The story of a lost orchard – part 1
I didn’t take any pictures before starting work. It really wasn’t very photogenic. But I wish now that I had done, just to see the difference we’ve made.
So here instead is an aerial photo of how the site looked in 1928 from the wonderful Britain from Above website. It’s the field at the bottom right, dotted with trees in a sort of pentagonal shape. The field above it, which lies at the bottom of our garden, is more densely planted with trees, at least some of which appear to be in lines, so they’re probably fruit trees and it’s probably an orchard. That fits in with what we know of it and what remains in terms of old fruit trees. It’s less clear that the bottom field is an orchard at that time. It looks more open, probably grazed, and the trees look to be more of a mix.
At some time, presumably between then and about 1970 it was planted with fruit trees, mostly apple, but at least one plum tree, which is still there. A lot of other stuff has grown in the field as well, but most of that was not planted, and for about the last 40 years, it has been left derelict and neglected, slowly gathering in old sinks, wheelbarrows and bedsteads, and being taken over by brambles, nettles and convolvulus.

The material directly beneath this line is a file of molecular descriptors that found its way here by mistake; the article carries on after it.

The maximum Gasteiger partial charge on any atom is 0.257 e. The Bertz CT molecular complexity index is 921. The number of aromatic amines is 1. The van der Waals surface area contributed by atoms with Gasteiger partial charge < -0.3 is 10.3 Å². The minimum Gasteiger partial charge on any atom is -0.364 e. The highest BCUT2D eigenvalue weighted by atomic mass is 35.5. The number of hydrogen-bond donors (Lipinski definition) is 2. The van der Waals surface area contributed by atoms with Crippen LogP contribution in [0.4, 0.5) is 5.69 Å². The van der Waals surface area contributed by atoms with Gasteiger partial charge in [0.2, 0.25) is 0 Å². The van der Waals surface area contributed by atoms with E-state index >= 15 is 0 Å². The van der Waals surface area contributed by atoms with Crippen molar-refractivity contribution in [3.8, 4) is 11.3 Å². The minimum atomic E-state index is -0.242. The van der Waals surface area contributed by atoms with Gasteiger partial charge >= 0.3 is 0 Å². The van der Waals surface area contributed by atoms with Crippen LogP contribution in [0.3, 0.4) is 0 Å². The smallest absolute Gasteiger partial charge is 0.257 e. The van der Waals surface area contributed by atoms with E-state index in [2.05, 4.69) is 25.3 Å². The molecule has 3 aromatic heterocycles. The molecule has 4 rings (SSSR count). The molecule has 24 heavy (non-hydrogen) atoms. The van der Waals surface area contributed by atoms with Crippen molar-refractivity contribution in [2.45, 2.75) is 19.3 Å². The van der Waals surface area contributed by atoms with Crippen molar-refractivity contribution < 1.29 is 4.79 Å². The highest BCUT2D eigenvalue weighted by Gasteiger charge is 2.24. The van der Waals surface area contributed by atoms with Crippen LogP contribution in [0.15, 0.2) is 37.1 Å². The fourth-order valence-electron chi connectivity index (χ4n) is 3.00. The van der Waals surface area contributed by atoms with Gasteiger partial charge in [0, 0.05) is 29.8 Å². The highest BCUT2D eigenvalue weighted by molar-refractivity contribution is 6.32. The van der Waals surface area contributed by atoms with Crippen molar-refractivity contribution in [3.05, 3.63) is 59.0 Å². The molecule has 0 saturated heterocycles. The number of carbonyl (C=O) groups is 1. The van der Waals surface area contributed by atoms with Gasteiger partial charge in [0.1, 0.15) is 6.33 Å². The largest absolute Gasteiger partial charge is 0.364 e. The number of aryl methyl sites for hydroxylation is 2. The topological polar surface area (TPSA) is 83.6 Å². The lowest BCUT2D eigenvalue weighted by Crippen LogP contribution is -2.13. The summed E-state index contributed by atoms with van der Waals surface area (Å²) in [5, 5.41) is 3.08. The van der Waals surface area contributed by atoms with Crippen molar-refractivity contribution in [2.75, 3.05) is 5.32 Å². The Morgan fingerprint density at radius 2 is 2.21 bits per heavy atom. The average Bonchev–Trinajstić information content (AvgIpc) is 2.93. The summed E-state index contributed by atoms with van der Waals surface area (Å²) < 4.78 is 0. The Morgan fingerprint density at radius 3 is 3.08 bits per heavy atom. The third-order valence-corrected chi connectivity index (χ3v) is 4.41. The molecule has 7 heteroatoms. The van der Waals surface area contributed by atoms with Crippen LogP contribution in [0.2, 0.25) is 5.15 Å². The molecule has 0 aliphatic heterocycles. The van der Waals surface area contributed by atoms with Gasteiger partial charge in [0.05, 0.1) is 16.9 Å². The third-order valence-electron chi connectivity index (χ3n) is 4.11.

The story of how we came to own the site is complicated, but the bottom line is that, as so often, nobody seemed very interested in it until there was a proposal to build on it. Then of course it was a different matter. What had seemed to be an unwanted dumping ground was belatedly appreciated as a haven for wildlife and an oasis of tranquillity in an over-developed area. One thing led to another and almost before we knew it, and certainly before we had any plan for what we wanted to do with it, we found ourselves the owners of a small piece of semi-rural England.
That was back in 2012 and for the first couple of years, I was far too busy even to think much about what to do with it. In fact I barely set foot in the field, something which was in any case pretty difficult to do. Thick brambles covered much of it and waist high nettles almost all the rest, so any progress through it was difficult and you never knew quite what was underfoot. But from the beginning of 2014 I’ve had more time and I’ve chosen to spend a lot of it down there, hacking away at the undergrowth, clearing mountains of rubbish and gradually developing an idea of the potential of the site.
It’s a steeply sloping site, not falling away uniformly, but with a steeper bank at the top, then a flatter section before falling away again towards another steep section at the bottom. There’s a small spring on one side of the site that runs down for a few metres before disappearing again. We’re told that there used to be a pond there, although it’s not evident in the photo above.There’s also water on the other side – a trickle that became a flood in the wet winter of 2014 – and there’s the potential for more water too, but I’ll come back to that.
I didn’t take any photos, but I didn’t write about it either when I started and that too starts to feel like an omission. I’ll try to bring the story up to date in further posts over the next few weeks.